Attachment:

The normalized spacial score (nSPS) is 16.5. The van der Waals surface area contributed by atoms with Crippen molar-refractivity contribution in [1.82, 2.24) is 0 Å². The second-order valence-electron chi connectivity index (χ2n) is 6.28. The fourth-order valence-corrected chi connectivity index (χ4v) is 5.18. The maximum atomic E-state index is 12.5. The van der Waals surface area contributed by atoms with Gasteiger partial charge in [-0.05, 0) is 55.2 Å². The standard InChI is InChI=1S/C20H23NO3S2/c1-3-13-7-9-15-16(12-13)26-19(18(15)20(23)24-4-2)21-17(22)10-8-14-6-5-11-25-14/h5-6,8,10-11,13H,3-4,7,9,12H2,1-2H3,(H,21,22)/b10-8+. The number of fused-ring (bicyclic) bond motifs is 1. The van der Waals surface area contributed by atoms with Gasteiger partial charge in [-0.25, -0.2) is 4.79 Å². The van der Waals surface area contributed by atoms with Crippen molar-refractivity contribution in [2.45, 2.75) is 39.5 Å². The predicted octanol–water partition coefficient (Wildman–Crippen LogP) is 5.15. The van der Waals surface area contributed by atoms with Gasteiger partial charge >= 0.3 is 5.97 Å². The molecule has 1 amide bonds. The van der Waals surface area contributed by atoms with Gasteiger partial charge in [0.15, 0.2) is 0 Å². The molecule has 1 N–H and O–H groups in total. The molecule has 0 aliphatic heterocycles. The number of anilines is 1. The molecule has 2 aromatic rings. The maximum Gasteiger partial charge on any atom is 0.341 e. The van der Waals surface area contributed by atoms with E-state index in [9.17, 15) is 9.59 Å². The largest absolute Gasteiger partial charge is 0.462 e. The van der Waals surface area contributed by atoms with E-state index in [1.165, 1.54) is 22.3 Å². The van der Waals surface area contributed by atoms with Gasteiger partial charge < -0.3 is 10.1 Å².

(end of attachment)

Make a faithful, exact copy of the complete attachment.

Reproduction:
The normalized spacial score (nSPS) is 16.5. The van der Waals surface area contributed by atoms with Crippen molar-refractivity contribution in [1.82, 2.24) is 0 Å². The second-order valence-electron chi connectivity index (χ2n) is 6.28. The fourth-order valence-corrected chi connectivity index (χ4v) is 5.18. The maximum atomic E-state index is 12.5. The van der Waals surface area contributed by atoms with Gasteiger partial charge in [-0.05, 0) is 55.2 Å². The standard InChI is InChI=1S/C20H23NO3S2/c1-3-13-7-9-15-16(12-13)26-19(18(15)20(23)24-4-2)21-17(22)10-8-14-6-5-11-25-14/h5-6,8,10-11,13H,3-4,7,9,12H2,1-2H3,(H,21,22)/b10-8+. The number of fused-ring (bicyclic) bond motifs is 1. The van der Waals surface area contributed by atoms with Gasteiger partial charge in [-0.25, -0.2) is 4.79 Å². The van der Waals surface area contributed by atoms with Crippen molar-refractivity contribution in [2.45, 2.75) is 39.5 Å². The predicted octanol–water partition coefficient (Wildman–Crippen LogP) is 5.15. The van der Waals surface area contributed by atoms with Gasteiger partial charge >= 0.3 is 5.97 Å². The molecule has 1 amide bonds. The van der Waals surface area contributed by atoms with Gasteiger partial charge in [0.15, 0.2) is 0 Å². The molecule has 1 N–H and O–H groups in total. The molecule has 0 aliphatic heterocycles. The number of anilines is 1. The molecule has 2 aromatic rings. The maximum Gasteiger partial charge on any atom is 0.341 e. The van der Waals surface area contributed by atoms with E-state index in [9.17, 15) is 9.59 Å². The largest absolute Gasteiger partial charge is 0.462 e. The van der Waals surface area contributed by atoms with E-state index in [1.165, 1.54) is 22.3 Å². The van der Waals surface area contributed by atoms with Gasteiger partial charge < -0.3 is 10.1 Å².